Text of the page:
Trial Information Background:

Contaminated textiles in hospitals contribute to endogenous, indirect contact, and aerosol transmission of nosocomial related pathogens. Copper oxide impregnated linens have wide-spectrum antimicrobial, anti fungal, and antiviral properties. Our aim was to determine if replacing non-biocidal linens with biocidal copper oxide impregnated linens would reduce the rates of healthcare-associated infections (HAI) in a long-term care ward.

Methods:

We compared the rates of HAI in two analogous patient cohorts in a head injury care ward over two 6-month parallel periods before (period A) and after (period B) replacing all the regular non-biocidal linens and personnel uniforms with copper oxide impregnated biocidal products.

Results:

During period B, in comparison to period A, there was a 24% reduction in the HAI per 1000 hospitalization-days (p < 0.05), a 47% reduction in the number of fever days (> 38.5 8C) per 1000 hospitalization-days ( p < 0.01), and a 32.8% reduction in total number of days of antibiotic administration per 1000 hospitalization -days (p < 0.0001). Accordingly there was saving of approximately 27% in costs of antibiotics, HAI-related treatments, X-rays, disposables, labor, and laundry, expenses during period B.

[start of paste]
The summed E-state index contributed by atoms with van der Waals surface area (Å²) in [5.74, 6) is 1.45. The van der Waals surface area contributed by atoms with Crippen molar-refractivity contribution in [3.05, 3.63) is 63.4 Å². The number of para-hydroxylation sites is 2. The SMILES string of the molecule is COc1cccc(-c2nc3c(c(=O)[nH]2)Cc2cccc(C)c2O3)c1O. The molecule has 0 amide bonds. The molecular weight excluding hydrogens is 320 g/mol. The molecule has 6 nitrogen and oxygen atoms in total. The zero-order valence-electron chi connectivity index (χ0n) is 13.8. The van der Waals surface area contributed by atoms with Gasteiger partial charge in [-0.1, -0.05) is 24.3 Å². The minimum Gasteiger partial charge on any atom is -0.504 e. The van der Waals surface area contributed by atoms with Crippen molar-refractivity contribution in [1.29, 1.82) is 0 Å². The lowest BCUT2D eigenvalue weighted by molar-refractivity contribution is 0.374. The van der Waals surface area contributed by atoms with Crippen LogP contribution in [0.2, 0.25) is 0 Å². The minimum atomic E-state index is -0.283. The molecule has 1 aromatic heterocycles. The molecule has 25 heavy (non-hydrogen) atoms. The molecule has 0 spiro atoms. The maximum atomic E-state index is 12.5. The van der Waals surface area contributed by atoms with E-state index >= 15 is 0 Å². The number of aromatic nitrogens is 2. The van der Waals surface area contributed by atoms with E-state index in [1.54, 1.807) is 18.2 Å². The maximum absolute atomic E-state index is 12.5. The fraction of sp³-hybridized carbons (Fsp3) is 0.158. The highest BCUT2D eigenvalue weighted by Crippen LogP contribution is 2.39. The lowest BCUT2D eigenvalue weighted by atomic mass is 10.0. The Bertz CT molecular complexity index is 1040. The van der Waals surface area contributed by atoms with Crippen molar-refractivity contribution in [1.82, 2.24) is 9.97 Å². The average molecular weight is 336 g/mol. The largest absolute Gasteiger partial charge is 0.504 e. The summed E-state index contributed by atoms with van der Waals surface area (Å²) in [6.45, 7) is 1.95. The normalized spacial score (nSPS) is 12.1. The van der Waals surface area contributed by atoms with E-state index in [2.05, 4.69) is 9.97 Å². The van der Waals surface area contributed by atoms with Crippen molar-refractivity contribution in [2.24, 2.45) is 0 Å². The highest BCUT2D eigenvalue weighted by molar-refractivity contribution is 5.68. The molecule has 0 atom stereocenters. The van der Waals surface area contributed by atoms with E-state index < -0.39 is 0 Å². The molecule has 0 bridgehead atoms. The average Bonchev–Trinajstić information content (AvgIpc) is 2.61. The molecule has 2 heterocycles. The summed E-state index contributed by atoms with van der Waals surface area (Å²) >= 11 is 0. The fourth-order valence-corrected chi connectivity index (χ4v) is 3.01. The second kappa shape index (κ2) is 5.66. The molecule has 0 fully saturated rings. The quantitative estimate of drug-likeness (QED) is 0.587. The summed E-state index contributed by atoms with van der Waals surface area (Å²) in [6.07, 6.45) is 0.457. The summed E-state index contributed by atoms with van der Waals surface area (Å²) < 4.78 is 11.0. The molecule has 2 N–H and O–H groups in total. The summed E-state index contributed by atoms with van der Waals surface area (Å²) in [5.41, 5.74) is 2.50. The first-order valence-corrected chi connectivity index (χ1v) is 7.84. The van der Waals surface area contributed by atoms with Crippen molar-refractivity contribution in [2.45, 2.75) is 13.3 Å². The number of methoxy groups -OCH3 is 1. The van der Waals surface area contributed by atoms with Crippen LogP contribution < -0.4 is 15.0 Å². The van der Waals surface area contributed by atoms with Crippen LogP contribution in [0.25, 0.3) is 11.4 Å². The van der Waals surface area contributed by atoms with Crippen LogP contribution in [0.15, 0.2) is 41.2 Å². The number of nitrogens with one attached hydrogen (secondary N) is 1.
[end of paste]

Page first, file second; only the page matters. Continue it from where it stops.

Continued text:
Conclusions:

The use of biocidal copper oxide impregnated textiles in a long-term care ward may significantly reduce HAI, fever, antibiotic consumption, and related treatment costs.